What was Luna?

A Step-by-Step Guide to Why This Crypto Darling Failed and its Aftermath

By: Rahul Nambiampurath Loading...

What was Luna?

Last May, LUNA, the native token for the Terra ecosystem, was swept up in one of the most impactful failures in crypto. By some estimates, the collapse of Terra triggered $83 billion in losses.

As a result, it’s important to understand the role LUNA played in the calamity and the lessons for the cryptocurrency industry. It’s also key to define LUNA — the native currency for the Terra 2.0 blockchain — and explore how it functions today.

How Did Luna Begin?

In the same way ETH is the native cryptocurrency for Ethereum, LUNA powered the Terra blockchain, a would-be rival to Ethereum. Terraform Labs launched Terra (LUNA) in 2018, headed by crypto entrepreneurs Do Kwon and Daniel Shin.

Their plan was to create an alternative ecosystem to Ethereum’s, complete with a native token (LUNA), a stablecoin (UST), and various applications and services, such as the yield-generating Anchor Protocol.

Why Was Luna Popular?

Built on the Cosmos blockchain framework, Terra was able to execute up to 10,000 transactions per second (tps), which exceeds Ethereum’s 14tps and Bitcoin’s 7tps. Thanks to this performance, Terra’s ambition was to reach the same scale as Visa, the credit card-based payment system. Terra would do so with smart contracts.

Terra’s algorithmic stablecoin, UST, was designed to transfer value anywhere with an internet connection at a negligible cost but without inherent crypto volatility. That’s because stablecoins are pegged to the value of the dollar in a one-to-one ratio. Therefore, $1 USD = $1 UST.

But there was a big problem. Ideally, stablecoins are redeemable with physical cash held in a physical bank, such as USDC or USDT. That’s their reserve. Algorithmic stablecoins like Terra’s UST follow a different model that is solely on-chain.

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UST is dynamically backed by the value of LUNA tokens. To maintain UST-dollar peg, users either mint or burn LUNA. Here is how that mechanism works:

  • If UST would go over the one-to-one ratio against the dollar, that means there are not enough UST in circulation. After all, the value of something is high when it is in demand, just like the value of something is low when the supply exceeds the demand.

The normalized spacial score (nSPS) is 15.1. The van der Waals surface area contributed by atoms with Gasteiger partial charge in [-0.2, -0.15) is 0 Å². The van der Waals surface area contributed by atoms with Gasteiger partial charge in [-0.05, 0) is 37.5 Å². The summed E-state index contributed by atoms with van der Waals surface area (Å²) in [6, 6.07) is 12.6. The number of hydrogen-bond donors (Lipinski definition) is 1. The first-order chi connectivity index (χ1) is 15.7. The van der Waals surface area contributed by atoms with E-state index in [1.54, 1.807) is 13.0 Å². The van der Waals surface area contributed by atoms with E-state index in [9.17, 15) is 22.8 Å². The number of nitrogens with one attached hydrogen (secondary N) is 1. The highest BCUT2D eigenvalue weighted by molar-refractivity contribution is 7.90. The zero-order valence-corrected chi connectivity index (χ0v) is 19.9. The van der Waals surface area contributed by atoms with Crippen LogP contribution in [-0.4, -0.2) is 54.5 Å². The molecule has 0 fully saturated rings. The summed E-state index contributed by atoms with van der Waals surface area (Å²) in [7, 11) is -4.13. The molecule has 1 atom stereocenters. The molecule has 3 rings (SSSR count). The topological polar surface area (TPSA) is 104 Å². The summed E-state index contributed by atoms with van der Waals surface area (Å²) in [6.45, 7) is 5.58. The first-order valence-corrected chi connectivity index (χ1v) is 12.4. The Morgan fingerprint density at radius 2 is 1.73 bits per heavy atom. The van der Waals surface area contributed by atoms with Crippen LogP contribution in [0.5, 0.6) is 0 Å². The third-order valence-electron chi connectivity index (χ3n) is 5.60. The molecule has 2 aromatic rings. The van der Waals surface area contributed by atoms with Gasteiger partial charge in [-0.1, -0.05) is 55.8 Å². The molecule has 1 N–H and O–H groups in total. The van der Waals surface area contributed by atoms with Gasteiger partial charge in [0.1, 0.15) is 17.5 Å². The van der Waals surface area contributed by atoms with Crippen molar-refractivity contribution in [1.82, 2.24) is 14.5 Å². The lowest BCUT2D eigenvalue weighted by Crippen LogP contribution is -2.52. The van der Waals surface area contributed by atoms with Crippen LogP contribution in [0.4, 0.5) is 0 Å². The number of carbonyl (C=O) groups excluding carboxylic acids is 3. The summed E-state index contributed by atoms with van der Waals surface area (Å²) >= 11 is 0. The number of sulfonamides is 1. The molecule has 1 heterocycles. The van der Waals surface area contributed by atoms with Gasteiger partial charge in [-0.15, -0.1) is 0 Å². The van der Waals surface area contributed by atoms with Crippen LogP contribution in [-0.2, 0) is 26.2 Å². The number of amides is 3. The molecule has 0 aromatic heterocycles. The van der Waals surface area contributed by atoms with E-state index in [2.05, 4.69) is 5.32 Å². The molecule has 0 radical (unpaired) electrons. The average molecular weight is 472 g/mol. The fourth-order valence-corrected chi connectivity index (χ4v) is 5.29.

• Therefore, the UST-USD peg would be tweaked by burning UST to mint LUNA.
  • In the other direction, if the UST-USD peg goes under the one-to-one ratio, this means there are too many LUNA and not enough UST. Then, LUNA tokens would be burned in exchange for minting UST stablecoins.

In other words, UST algorithmic stablecoin maintained its peg by mirroring the fundamental economic law of supply and demand. For example, at one point LUNA was priced at $100. To create (mint) new UST, one would burn 1 LUNA (worth $100) to mint 100 UST.

Just before it slipped to less than zero, 1 Luna was worth $86.16. Source: CoinMarketCap

Just before it went under zero, 1 Luna was worth $86.16. Source: CoinMarketCap

This deflationary model became extremely popular. LUNA tokens skyrocketed to $116.13 in April 2022 from less than $1 in early 2021. Terra created many crypto millionaires.

What Preceded Luna’s Collapse?

In addition to making Luna valuable, because it was integral to maintain the UST peg, there was another critical factor. Stablecoins are extremely useful in the entire decentralized finance (DeFi) ecosystem. They allow the seamless transfer of assets without having to exit the cryptosystem and convert to fiat currencies. In this way, they lubricate commerce in the digital assets space.

They also serve as useful collateral for loans. Imagine depositing a collateral for a loan, only for that collateral to drastically drop in value the next month. Stablecoins prevent such loan liquidation from happening. At least, they were supposed to until algorithmic stablecoins came along.